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Legend of the fall

Legend of the fall

Author: B.N. Sharma
Publiction: Pioneer
Date: December 28, 2003

Several contributors and letter-writers to The Pioneer have recently criticised those who question the relevance of the Nehruvian vision. India has long been ill-served by its political leaders, especially after Independence. If one had to single out one man responsible for all our misfortunes, political, military and economic, the finger would point at Nehru. Adored by the fawning masses, he led an unsuspecting nation to its worst disasters.  While national boundaries were being drawn after India's vivisection, he allowed Hindu majority areas to be gifted away to Pakistan: Thar Parkar in Sindh, with an 80 per cent Hindu population, Lahore in Punjab, Sylhet in Assam, Khulna in Bengal and the Chittagong hill tracts with 90 per cent Hindus and Buddhists.

During Partition riots, Nehru blinked at the massacre of millions of Hindus without any threat of retributive justice, thanks to a weak-kneed policy of non-violence and to sustain his brand of secularism. He buckled under Master Tara Singh's threat, transferring Sikhs and Hindus out of West Punjab to safety. But in Bengal, he was fooled by Liaqat Ali Khan's phony assurance and forced Hindus to stay back and face genocide. The Kashmir problem would not have arisen had Nehru, overcoming his personal hostility to Maharaja Hari Singh, accepted his offer of accession to the Indian Union. Sheikh Abdullah stayed Nehru's hand as he negotiated for a merger with Pakistan on condition of being made the ruler of Kashmir, an offer MA Jinnah spurned. This delay forced the Maharaja into a standstill agreement with both dominions and allowed Pakistan to send forces into Kashmir. Jinnah would have been outmanoeuvred had Nehru been prompt enough to sideline the Sheikh and accept the Maharaja's offer. He later rushed to the United Nations and ordered a ceasefire before our troops could complete the task of liberating the whole of Kashmir. The Delhi agreement of 1950 (on Article 370) against Patel's insistence, came about due to Nehru's cussedness.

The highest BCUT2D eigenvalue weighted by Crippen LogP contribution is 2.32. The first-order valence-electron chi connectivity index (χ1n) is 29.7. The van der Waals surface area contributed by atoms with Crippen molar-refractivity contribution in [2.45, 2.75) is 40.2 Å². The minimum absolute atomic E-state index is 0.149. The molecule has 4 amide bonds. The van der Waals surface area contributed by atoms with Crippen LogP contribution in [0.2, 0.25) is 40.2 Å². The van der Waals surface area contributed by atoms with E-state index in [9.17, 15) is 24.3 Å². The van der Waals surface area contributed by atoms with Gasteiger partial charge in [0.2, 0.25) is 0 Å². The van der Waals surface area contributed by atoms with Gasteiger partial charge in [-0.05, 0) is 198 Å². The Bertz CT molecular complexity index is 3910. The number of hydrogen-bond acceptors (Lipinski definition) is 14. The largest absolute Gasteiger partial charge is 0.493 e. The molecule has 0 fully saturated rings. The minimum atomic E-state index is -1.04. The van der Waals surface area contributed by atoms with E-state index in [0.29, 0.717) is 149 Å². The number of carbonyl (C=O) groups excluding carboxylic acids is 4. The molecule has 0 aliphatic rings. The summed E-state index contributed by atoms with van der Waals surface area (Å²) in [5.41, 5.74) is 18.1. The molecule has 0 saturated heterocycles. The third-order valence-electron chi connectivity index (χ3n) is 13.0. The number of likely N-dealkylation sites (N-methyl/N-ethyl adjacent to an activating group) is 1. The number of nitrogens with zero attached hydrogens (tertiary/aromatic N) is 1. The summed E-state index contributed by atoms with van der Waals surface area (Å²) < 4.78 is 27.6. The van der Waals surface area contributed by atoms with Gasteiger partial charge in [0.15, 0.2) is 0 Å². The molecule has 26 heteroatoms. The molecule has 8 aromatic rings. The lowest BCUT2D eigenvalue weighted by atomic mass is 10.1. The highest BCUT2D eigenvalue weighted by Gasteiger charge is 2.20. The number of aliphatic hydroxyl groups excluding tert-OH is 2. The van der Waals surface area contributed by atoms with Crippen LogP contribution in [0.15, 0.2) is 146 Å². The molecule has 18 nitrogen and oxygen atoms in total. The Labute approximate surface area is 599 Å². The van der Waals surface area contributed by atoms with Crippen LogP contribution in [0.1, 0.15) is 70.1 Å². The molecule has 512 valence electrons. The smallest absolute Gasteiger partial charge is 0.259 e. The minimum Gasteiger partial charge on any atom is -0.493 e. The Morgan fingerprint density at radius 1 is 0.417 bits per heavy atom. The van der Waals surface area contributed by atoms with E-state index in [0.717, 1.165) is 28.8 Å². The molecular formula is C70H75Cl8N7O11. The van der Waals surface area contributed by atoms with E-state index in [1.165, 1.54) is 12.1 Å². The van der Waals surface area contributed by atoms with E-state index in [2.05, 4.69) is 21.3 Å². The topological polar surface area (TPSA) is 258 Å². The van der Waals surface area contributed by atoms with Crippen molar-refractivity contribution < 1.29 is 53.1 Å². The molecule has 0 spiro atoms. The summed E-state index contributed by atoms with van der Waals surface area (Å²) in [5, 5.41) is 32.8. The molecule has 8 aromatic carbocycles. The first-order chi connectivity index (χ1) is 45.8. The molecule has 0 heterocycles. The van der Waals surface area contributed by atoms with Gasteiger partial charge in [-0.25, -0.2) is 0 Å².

Nehru also ceded Tibet to China by conceding its claim of sovereignty and, worse, stymied debate in the UN despite US backing for the Tibetan cause. This led to the disappearance of a friendly buffer state against an expansionist China. When Nehru was waffling in Parliament that the Indo-Tibetan boundary was not demarcated, Balraj Madhok had to remind him of the Treaty of Leh signed September 2, 1841, between Maharaja Gulab Singh and the Tibet Government. Nehru was flummoxed. During the Dalai Lama's flight from Leh, he genuflected to China, whetting its appetite for more territory. His blind belief in Panchsheel led to the 1962 disaster, leaving 130,000 sq. kms of the national territory of Ladakh and the NEFA in Chinese hands.

Nehru's stubborn faith in socialism froze individual entrepreneurship and stunted economic growth. His 'secularism' meant Hindu-baiting and pandering to Muslims, communists and the Arab world. He exiled men of substance like Acharya Kriplani, Jayaprakash Narayan, PD Tandon and SP Mookerjee, and his pro-Soviet agenda straitjacketed foreign policy-with disastrous results.

Nehru was a no-where man: Hindu by birth, Muslim at heart and English in thought and deed, who neither understood Hinduism nor the Indian idiom. His three-pronged secularism-socialism-nonalignment agenda lies in a shambles. As the embalmed body of Stalin was removed from the Red Square, India, which suffered at Nehru's hands, should have the courage to remove his name from all its memorials. He is the false god we need to stop worshipping.

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